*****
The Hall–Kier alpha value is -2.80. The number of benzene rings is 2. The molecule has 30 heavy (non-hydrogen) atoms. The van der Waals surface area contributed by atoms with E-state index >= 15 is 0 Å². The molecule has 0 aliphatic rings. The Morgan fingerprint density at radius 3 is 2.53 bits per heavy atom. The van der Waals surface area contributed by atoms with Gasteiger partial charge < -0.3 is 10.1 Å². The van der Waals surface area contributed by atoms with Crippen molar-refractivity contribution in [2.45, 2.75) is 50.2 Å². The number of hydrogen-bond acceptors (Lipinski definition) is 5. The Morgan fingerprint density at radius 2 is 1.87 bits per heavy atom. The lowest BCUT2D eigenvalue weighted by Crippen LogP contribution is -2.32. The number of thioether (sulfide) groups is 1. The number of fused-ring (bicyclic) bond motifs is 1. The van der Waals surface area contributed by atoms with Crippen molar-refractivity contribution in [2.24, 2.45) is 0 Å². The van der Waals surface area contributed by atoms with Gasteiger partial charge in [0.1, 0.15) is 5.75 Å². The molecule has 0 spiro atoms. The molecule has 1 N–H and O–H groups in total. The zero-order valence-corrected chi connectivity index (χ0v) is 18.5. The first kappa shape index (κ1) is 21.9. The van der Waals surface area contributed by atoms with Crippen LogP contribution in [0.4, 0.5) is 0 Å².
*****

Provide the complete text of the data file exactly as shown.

The Hall–Kier alpha value is -2.80. The number of benzene rings is 2. The molecule has 30 heavy (non-hydrogen) atoms. The van der Waals surface area contributed by atoms with E-state index >= 15 is 0 Å². The molecule has 0 aliphatic rings. The Morgan fingerprint density at radius 3 is 2.53 bits per heavy atom. The van der Waals surface area contributed by atoms with Gasteiger partial charge < -0.3 is 10.1 Å². The van der Waals surface area contributed by atoms with Crippen molar-refractivity contribution in [2.45, 2.75) is 50.2 Å². The number of hydrogen-bond acceptors (Lipinski definition) is 5. The Morgan fingerprint density at radius 2 is 1.87 bits per heavy atom. The lowest BCUT2D eigenvalue weighted by Crippen LogP contribution is -2.32. The number of thioether (sulfide) groups is 1. The number of fused-ring (bicyclic) bond motifs is 1. The van der Waals surface area contributed by atoms with Crippen molar-refractivity contribution in [2.24, 2.45) is 0 Å². The van der Waals surface area contributed by atoms with Gasteiger partial charge in [0.1, 0.15) is 5.75 Å². The molecule has 0 spiro atoms. The molecule has 1 N–H and O–H groups in total. The zero-order valence-corrected chi connectivity index (χ0v) is 18.5. The first kappa shape index (κ1) is 21.9. The van der Waals surface area contributed by atoms with Crippen LogP contribution in [0.4, 0.5) is 0 Å².